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Shooting and processing a light-trail image

Photography / No Comment / April 15, 2014

Photographing is sometimes described as the art of painting with light. Capturing cars at full speed as dusk falls is a good way of letting vehicles paint the strokes for you. From a viewpoint perspective, I’m fortunate to live only a few miles away from a bridge that affords an unimpeded, safe and interesting view of the M3 diverging from the M27 in Hampshire. This is where I shot my image River of fire, which recently trended Popular on 500px.

River of fire

River of fire

Time is key in two respects:

  • you need sufficient vehicles to create a reasonable number of trails per exposure – but you certainly don’t want traffic so heavy that it grinds to a halt;
  • you need to take your shots at dawn or, more practically, at dusk, so that cars have their lights on without the sky being pitch black.

High summer and mid-winter evenings are thus not so good for this genre – beyond city limits at least – because the sun sets either well before or after rush hour. Later March, however, is ideal because the sun sets at around 7 pm in the UK.

Post-processing is unavoidable because you need to combine several exposures. In this instance, I used six 10-second exposures taken at f11 with an ISO value of 100.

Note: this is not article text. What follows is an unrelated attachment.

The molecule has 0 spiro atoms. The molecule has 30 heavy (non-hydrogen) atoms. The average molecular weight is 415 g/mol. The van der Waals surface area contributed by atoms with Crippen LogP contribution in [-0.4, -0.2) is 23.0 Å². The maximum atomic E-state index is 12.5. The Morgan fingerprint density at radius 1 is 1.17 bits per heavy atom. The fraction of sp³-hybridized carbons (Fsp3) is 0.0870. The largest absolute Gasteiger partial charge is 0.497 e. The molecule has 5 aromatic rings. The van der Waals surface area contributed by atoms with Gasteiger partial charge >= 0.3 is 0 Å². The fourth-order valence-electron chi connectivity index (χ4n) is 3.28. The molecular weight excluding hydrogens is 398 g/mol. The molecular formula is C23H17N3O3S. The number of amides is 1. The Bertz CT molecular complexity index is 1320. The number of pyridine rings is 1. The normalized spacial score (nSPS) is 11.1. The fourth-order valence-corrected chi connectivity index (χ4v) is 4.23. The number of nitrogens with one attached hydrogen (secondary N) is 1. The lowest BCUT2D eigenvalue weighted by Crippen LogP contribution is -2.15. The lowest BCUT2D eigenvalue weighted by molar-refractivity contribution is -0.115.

It goes without saying that shooting raw files will yield better results. This is how I do it:

  1. In Lightroom or Adobe Camera Raw, optimise the first one and sync your Develop settings with the other files.
  2. Open them all as Layers in Photoshop and move the one with fewest trails to the bottom of the stack.
  3. Use the Align feature in Photoshop to prevent blurring of road markings, signs and so on.
  4. Change the blending mode of the rest of them to Soft Light so that all the trails show through.
  5. Mask out any trails from high-sided vehicles, which obscure road markings.
  6. Clone out any roadside litter or other distractions from the base layer.
  7. Flatten the image, save it and return to Lightroom, where you can make any further global edits necessary to your final image.

I hope you found this useful. Feel free to share links to your light trail images and tips about processing them in the Comments.

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